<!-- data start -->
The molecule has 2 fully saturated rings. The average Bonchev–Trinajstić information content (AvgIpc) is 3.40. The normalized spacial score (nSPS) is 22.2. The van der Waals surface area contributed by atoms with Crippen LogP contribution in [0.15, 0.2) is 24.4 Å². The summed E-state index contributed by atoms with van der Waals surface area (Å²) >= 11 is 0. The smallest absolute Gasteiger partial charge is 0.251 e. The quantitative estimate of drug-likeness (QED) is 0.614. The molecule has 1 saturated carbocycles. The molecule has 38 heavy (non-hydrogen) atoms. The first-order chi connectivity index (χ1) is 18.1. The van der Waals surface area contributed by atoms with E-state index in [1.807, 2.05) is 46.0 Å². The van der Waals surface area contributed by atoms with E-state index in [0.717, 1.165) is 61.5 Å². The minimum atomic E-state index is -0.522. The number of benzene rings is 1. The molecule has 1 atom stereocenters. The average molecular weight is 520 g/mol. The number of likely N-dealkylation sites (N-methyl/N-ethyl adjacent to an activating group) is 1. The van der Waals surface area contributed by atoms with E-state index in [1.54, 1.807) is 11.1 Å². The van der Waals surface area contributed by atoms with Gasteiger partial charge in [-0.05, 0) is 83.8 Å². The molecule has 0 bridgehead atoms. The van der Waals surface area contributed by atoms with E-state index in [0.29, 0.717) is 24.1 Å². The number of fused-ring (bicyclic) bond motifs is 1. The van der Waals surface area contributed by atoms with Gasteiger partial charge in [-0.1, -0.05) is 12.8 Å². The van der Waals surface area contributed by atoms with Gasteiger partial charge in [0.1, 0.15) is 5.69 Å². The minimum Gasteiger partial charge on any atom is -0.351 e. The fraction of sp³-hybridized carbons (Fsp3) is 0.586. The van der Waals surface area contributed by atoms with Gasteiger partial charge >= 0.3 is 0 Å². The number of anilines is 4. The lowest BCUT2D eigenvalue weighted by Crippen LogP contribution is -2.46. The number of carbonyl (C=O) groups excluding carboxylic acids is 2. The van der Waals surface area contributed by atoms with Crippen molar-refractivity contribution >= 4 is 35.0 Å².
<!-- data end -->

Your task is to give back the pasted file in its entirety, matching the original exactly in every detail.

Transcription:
The molecule has 2 fully saturated rings. The average Bonchev–Trinajstić information content (AvgIpc) is 3.40. The normalized spacial score (nSPS) is 22.2. The van der Waals surface area contributed by atoms with Crippen LogP contribution in [0.15, 0.2) is 24.4 Å². The summed E-state index contributed by atoms with van der Waals surface area (Å²) >= 11 is 0. The smallest absolute Gasteiger partial charge is 0.251 e. The quantitative estimate of drug-likeness (QED) is 0.614. The molecule has 1 saturated carbocycles. The molecule has 38 heavy (non-hydrogen) atoms. The first-order chi connectivity index (χ1) is 18.1. The van der Waals surface area contributed by atoms with E-state index in [1.807, 2.05) is 46.0 Å². The van der Waals surface area contributed by atoms with E-state index in [0.717, 1.165) is 61.5 Å². The minimum atomic E-state index is -0.522. The number of benzene rings is 1. The molecule has 1 atom stereocenters. The average molecular weight is 520 g/mol. The number of likely N-dealkylation sites (N-methyl/N-ethyl adjacent to an activating group) is 1. The van der Waals surface area contributed by atoms with E-state index in [1.54, 1.807) is 11.1 Å². The van der Waals surface area contributed by atoms with Gasteiger partial charge in [-0.05, 0) is 83.8 Å². The molecule has 0 bridgehead atoms. The van der Waals surface area contributed by atoms with E-state index in [0.29, 0.717) is 24.1 Å². The number of fused-ring (bicyclic) bond motifs is 1. The van der Waals surface area contributed by atoms with Gasteiger partial charge in [-0.1, -0.05) is 12.8 Å². The van der Waals surface area contributed by atoms with Gasteiger partial charge in [0.1, 0.15) is 5.69 Å². The minimum Gasteiger partial charge on any atom is -0.351 e. The fraction of sp³-hybridized carbons (Fsp3) is 0.586. The van der Waals surface area contributed by atoms with Gasteiger partial charge >= 0.3 is 0 Å². The number of anilines is 4. The lowest BCUT2D eigenvalue weighted by Crippen LogP contribution is -2.46. The number of carbonyl (C=O) groups excluding carboxylic acids is 2. The van der Waals surface area contributed by atoms with Crippen molar-refractivity contribution >= 4 is 35.0 Å².